The California Public Employees' Retirement System said it missed its return target by a wide margin, hurt by a sluggish global economy and an under-performing private equity portfolio.Well, if you look more meaningfully at longer time horizons, Ted, why are you only telling us about 3- and 5-years, and not your 10- or 15-year record? Cherry-picking much?
The nation's largest public pension fund said its investments returned just 2.4% for its fiscal year, ended June 30, far below its 7.5% investment target.
In a conference call with reporters Monday, CalPERS' chief investment officer, Ted Eliopoulos, said the main culprit was a sluggish world economy that held down returns on its giant stock portfolio, which makes up 54% of the $301-billion fund.
The stock portfolio's return was only 1%, underperforming the 1.3% returns at its benchmark portfolio. Eliopoulos noted that the fund has done better than the 7.5% target over the previous three- and five-year periods.
“We try not to focus or get too excited about any one year's given return,” he said. “We look more meaningfully at longer time horizons.”
The system was only 77% funded as of June 30, 2014, the latest figures available.The poor performance will mean yet another increase to Encinitas' already rapidly rising pension costs. Good thing we're skimping on road maintenance!
UPDATE: It's worse than we thought.
Recently newspapers have reported that CalPERS earned 2.4% over the last twelve months and contrasted that return with its 7.5% assumed rate of return. But what those newspapers have not reported is that CalPERS needs to earn much more than 7.5% per annum for its unfunded liability not to grow.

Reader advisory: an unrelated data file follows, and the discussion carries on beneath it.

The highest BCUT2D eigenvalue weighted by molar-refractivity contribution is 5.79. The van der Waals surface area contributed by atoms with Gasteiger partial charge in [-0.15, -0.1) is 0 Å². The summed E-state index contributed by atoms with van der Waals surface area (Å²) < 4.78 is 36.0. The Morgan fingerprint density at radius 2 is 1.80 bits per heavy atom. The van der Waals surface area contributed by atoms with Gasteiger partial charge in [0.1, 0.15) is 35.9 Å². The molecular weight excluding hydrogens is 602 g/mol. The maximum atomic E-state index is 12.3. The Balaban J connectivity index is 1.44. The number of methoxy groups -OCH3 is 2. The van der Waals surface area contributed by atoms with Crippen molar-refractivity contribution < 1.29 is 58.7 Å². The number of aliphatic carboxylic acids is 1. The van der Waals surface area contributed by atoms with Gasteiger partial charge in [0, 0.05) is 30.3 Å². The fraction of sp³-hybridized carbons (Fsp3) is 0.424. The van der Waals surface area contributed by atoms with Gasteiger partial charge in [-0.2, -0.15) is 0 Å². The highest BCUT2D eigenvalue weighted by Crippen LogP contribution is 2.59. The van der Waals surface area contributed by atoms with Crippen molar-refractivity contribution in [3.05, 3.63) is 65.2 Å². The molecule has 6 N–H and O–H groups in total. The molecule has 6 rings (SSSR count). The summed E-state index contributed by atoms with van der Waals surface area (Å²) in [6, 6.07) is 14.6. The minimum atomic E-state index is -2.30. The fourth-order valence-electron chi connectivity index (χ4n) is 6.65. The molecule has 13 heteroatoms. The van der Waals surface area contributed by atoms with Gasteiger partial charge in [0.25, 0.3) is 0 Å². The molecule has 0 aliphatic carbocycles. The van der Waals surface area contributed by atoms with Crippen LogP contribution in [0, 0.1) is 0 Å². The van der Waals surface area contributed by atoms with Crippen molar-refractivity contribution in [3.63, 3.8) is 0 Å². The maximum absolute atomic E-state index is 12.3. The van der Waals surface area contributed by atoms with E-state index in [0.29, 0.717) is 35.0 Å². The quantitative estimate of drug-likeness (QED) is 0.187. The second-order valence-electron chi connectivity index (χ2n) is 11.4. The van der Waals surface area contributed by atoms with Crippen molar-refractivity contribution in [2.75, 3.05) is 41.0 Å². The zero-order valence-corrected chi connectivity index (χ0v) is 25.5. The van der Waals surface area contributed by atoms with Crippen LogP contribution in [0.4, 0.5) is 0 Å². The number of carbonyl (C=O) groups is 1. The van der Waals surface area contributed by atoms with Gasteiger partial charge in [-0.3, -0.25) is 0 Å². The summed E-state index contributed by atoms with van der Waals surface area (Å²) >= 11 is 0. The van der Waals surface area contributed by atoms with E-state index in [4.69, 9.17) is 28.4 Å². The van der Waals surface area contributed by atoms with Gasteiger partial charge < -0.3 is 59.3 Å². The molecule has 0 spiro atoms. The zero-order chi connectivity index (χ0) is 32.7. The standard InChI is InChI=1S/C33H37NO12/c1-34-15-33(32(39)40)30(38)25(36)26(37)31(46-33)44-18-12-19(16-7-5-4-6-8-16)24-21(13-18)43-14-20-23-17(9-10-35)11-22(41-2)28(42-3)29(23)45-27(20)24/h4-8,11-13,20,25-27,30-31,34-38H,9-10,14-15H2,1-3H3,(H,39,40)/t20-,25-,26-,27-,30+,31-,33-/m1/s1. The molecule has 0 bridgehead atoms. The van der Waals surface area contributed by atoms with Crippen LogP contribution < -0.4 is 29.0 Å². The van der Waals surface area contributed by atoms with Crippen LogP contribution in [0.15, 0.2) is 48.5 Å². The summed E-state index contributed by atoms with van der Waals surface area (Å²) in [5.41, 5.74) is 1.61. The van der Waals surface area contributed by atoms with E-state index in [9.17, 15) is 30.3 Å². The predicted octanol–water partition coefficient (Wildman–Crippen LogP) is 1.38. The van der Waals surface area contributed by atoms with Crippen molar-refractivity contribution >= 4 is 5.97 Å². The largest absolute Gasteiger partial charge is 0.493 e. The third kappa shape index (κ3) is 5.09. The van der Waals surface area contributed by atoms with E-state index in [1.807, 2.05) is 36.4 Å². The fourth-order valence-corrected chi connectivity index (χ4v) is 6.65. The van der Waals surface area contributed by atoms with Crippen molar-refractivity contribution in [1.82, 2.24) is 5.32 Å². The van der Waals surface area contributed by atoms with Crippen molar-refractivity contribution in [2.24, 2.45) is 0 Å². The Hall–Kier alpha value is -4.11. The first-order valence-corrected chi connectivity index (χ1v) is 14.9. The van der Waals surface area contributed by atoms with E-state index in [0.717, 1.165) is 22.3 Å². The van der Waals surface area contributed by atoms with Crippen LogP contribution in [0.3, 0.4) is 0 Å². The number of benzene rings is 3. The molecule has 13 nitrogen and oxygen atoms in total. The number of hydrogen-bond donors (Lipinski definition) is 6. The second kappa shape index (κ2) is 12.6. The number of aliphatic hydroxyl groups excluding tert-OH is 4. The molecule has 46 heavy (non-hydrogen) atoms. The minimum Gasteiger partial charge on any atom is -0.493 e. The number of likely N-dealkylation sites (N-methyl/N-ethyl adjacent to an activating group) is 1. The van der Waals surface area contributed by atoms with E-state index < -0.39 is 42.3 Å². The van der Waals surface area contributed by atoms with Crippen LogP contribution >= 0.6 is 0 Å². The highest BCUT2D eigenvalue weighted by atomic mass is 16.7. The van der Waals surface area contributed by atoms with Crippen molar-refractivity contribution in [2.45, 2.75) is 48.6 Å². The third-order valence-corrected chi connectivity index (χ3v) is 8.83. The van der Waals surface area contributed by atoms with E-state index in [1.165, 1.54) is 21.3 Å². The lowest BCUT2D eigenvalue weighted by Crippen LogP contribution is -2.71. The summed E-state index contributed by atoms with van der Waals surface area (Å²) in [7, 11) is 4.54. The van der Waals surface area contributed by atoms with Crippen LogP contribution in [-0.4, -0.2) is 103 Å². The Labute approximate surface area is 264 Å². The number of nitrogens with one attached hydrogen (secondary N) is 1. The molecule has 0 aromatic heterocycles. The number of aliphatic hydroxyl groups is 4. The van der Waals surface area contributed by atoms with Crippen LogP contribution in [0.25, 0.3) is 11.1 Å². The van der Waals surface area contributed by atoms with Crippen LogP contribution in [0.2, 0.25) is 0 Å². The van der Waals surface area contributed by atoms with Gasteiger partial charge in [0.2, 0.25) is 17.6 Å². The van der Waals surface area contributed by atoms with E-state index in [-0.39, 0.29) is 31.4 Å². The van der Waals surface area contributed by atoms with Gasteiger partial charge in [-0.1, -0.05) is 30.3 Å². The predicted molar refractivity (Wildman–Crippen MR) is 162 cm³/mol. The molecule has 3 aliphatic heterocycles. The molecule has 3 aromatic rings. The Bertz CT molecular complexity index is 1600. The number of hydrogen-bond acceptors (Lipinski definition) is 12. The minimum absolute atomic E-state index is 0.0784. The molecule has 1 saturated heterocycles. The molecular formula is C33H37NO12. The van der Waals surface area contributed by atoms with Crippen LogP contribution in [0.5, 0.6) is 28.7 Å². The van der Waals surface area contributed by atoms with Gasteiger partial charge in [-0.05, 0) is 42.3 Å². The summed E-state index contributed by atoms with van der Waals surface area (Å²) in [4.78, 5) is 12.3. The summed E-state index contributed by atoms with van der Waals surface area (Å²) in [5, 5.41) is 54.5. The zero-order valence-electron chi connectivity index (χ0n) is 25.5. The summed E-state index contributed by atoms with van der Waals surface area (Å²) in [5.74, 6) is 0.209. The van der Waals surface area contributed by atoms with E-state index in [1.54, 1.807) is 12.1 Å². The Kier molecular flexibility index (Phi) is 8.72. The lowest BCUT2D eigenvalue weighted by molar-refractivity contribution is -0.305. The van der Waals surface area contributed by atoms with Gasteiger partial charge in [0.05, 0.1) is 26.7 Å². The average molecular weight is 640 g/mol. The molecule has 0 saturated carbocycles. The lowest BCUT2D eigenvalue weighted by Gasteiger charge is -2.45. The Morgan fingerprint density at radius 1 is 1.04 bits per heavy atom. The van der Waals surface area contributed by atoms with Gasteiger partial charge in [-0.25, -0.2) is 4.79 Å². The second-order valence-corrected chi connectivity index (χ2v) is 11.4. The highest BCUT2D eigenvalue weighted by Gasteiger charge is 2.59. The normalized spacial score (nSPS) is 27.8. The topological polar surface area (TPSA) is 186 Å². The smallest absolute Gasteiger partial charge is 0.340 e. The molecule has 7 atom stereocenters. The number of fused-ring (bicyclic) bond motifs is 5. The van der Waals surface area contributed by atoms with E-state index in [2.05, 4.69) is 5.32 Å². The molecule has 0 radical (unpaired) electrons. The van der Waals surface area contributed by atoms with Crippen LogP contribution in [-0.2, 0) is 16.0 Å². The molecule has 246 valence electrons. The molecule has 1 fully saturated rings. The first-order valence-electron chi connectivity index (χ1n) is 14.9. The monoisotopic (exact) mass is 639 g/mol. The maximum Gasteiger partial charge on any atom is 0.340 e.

This is because (i) under US public pension fund accounting, liabilities grow at the assumed rate of return and (ii) currently, liabilities exceed assets. That means assets have to grow faster than the assumed rate of return in order to keep up with liabilities.
As a simplified example, let’s say a public pension fund has a 77% funding ratio, which means that it has assets equal to 77% of liabilities. For greater simplicity, let’s say it has assets of $77 and liabilities of $100, and therefore an unfunded liability of $23 (100-77). Because of item (i) above, liabilities grow 7.5% per annum. That means liabilities that today equal $100 will in one year equal $107.50. For the unfunded liability not to be larger than $23 at that time, that means assets have to grow from $77 to $84.50 (107.50-84.50 = 23). That means that the pension fund needs to earn 9.7% ($77 times 1.097 = 84.50). Anything less and the unfunded liability will grow.
This is why it’s so hard for US public pension funds to catch up once they fall behind. See this relevant article from The Economist.